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Showing posts from February, 2008

Pakistan - Pakhtunkwa or NWFP, A Province Of Pakistan

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The North-West Frontier Province (NWFP) (Urdu: śimāl maġribī sarhadī sūba شمال مغربی سرحدی صوبہ) is the smallest of the four main provinces of Pakistan. The NWFP is home to the majority Pashtuns (locally referred to as Pukhtuns) as well as other smaller ethnic groups. The province borders Afghanistan to the northwest, the Northern Areas to the northeast, Azad Kashmir to the east, Federally Administered Tribal Areas (FATA) to the west and south, and Pakistani Punjab and Islamabad Capital Territory to the southeast. The principal language is Pashto and the provincial capital is Peshawar. In addition to its official name, the province is variously referred to as Afghania, Khyber, Pakhtunkhwa (پښتونخواه), which means "Pashtun Area" in Pashto and Sarhad, meaning "Frontier", (سرحد) in Urdu.

Mountains in Northern Pakistan
View of Siran Valley in Mansehra District (2006)The NWFP is largely located on the Iranian plateau and Eurasian landplate, while peripheral eastern region…

Past, Present & Future Of Balochistan Is The Past, Present, & Future Of Pakistan

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Balochistan, or Baluchistan, (Balochi, Sindhi, Pashto, Urdu: بلوچستان) is a province in Pakistan, the largest in the country by geographical area. It contains most of the historical region of Balochistan and is named after the Baloch. Its neighbouring regions are Iranian Balochistan to the west, Afghanistan and the Federally Administered Tribal Areas to the north and Punjab and Sindh to the east. To the south is the Arabian Sea. The principal languages in the province are Baluchi, Sindhi, Pashto, Brahui, and Persian. The capital and largest city is Quetta. Balochistan is believed to be rich in mineral resources. It is the second major, after Sindh, supplier of natural gas to the country.



Balochistan is located at the eastern edge of the Iranian plateau and in the border region between Southwest, Central, and South Asia. It is geographically the largest of the four provinces at 347,190 km² or (134,051 square miles) of Pakistani territory; and composes 48% of the total land area of Pakis…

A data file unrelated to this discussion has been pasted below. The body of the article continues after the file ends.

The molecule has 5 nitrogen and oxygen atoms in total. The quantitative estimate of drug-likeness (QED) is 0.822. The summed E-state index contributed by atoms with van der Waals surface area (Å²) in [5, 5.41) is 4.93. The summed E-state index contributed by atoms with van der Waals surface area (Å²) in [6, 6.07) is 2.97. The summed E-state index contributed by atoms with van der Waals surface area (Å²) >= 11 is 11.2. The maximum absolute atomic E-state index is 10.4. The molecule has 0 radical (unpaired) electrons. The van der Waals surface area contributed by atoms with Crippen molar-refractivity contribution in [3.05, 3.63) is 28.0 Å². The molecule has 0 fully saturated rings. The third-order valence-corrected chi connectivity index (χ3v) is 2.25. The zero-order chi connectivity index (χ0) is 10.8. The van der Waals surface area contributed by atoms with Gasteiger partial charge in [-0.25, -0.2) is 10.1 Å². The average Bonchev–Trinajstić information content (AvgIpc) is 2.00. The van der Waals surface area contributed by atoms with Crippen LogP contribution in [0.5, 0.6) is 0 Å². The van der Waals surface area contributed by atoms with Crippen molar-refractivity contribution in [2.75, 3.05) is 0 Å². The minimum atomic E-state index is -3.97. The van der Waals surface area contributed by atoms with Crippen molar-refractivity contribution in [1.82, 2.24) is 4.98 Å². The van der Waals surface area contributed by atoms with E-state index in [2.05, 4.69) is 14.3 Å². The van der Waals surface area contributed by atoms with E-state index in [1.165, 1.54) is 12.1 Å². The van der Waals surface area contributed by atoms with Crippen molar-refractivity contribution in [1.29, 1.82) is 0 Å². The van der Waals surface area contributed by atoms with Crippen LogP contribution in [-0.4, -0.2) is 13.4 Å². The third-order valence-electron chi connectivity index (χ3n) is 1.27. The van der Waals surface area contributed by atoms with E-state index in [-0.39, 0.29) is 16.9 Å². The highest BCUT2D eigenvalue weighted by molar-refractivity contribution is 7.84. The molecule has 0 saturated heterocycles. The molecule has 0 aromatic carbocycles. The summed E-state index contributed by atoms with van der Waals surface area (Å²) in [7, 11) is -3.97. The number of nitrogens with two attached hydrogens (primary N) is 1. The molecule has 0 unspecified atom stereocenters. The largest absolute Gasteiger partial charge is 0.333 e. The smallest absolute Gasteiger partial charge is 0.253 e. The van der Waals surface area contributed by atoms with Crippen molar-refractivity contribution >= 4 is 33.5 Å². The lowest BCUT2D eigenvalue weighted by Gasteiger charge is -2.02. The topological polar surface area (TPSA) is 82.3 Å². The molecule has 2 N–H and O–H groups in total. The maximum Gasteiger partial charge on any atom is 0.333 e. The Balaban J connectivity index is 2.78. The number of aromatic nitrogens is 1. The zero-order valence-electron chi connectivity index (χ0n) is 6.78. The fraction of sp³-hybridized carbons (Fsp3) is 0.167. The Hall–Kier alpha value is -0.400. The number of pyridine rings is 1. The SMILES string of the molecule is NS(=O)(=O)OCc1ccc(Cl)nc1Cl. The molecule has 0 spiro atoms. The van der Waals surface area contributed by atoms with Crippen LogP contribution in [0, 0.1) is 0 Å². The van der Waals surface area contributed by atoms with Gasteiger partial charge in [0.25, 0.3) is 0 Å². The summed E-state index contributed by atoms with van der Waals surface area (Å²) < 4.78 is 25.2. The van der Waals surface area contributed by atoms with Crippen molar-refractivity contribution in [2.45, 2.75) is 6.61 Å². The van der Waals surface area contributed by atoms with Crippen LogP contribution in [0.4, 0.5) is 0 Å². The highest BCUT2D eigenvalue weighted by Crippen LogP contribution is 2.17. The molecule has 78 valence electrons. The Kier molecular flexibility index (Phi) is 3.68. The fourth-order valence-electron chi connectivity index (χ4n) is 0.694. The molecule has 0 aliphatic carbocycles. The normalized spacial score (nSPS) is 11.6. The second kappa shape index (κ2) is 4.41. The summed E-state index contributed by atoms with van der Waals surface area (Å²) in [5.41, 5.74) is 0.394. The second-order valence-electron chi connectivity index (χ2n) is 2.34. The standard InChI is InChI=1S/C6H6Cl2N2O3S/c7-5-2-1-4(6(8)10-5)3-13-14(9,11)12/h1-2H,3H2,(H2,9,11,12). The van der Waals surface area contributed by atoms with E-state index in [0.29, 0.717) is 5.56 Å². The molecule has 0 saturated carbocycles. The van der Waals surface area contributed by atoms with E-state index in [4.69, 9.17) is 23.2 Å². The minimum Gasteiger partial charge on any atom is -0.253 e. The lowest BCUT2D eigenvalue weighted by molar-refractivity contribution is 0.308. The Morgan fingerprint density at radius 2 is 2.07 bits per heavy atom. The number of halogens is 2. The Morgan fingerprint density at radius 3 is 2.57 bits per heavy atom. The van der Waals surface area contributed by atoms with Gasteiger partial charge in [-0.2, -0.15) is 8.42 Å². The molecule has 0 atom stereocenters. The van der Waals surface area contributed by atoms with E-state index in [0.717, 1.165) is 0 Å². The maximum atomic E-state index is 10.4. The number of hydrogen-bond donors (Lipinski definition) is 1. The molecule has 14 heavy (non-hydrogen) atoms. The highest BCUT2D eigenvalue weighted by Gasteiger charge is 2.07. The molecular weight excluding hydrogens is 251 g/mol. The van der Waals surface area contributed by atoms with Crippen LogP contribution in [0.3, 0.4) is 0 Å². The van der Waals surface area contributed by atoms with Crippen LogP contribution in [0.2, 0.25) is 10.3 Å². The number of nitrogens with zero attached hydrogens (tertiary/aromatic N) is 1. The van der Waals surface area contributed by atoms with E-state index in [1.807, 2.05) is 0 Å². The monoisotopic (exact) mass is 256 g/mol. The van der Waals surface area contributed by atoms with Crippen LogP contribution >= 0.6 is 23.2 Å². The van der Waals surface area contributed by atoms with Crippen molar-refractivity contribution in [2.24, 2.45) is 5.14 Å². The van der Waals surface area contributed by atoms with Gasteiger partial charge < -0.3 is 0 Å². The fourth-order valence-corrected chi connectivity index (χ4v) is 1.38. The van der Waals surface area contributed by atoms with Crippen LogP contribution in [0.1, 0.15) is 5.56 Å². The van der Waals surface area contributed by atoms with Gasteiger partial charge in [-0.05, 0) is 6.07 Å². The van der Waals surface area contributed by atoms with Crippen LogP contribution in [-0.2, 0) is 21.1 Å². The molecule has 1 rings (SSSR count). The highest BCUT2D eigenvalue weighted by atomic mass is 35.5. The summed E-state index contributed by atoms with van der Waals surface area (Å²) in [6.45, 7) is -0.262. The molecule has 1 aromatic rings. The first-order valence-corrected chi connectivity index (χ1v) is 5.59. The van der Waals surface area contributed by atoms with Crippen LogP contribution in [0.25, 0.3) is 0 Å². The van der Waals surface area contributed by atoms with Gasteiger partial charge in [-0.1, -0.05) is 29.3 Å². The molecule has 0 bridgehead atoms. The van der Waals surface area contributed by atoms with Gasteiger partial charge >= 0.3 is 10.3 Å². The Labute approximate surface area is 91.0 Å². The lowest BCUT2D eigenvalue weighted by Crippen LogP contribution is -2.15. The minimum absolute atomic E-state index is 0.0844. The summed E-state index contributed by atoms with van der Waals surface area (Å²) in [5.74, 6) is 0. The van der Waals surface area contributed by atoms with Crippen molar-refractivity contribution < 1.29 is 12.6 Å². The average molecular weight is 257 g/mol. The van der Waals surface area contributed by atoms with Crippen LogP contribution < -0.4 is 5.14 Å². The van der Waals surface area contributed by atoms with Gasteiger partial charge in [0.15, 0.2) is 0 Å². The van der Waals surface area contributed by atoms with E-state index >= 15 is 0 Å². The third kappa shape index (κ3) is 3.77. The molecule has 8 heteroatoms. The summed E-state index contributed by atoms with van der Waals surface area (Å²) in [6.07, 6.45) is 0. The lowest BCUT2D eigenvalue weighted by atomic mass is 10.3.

Pakistan - Rhythm of Unity - Pakistan Music - Sights & Sounds Of Pakistan

Spiritual Music from Pakistan - Pashto, Balochi, Sindi, Punjabi And All The Regional languages - True Colours Of Pakistan

Regional Music from Pakistan - Pashto, Balochi, Sindi, Punjabi And All The Regional languages - True Colours Of Pakistan 1

Song:Mata Khatuna pa Pukhto ke lika - Singer: Irfan Khan - Pashto Music From Pakistan

o sanama (Irfan Khan) - Pakistani Pashto Music

Maray Karam wai Allah by Irfan Khan - Pashto / Urdu music from Pakistan

Urdu Music From Pakistan - Song: Pakistan - Singer: Zeek Afridi

Pakistani Pashto Music - Song: WALEY BAWAR NAKAWEY - Singer: Zeek Khan Afridi

Pashto Music From Pakistan - Singer: Zeek Khan - Song: Bibi Shireeni

Pashto Music From Pakistan - Singer: Rahim Shah - Song: Peera

Pashto Music From Pakistan - Song:Saba ru - Singer: Rahim Shah

Pashto Music From Pakistan - Singer: Rahim Shah - Song: Ya Qurban

Pashto Music From Pakistan - Singer: Rahim Shah Song:Janaan

Balochi Music Pakistan

Punjabi Music From Pakistan - Singers: Inayat hussain Bhatti & Sain Akhtar Hussain Sing Baba Bullay

Urdu Music From Pakistan - Singer: Faiz Muhammad Baloch - Song: Yeah Pakistan Hamara

Pashto Music From Pakistan - Singer:Gulnar Begum

Need For New Provinces In Pakistan - One Unit & The Restructuring Of Old Order to Grant Further Provincial Autonomy

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By Sikander Hayat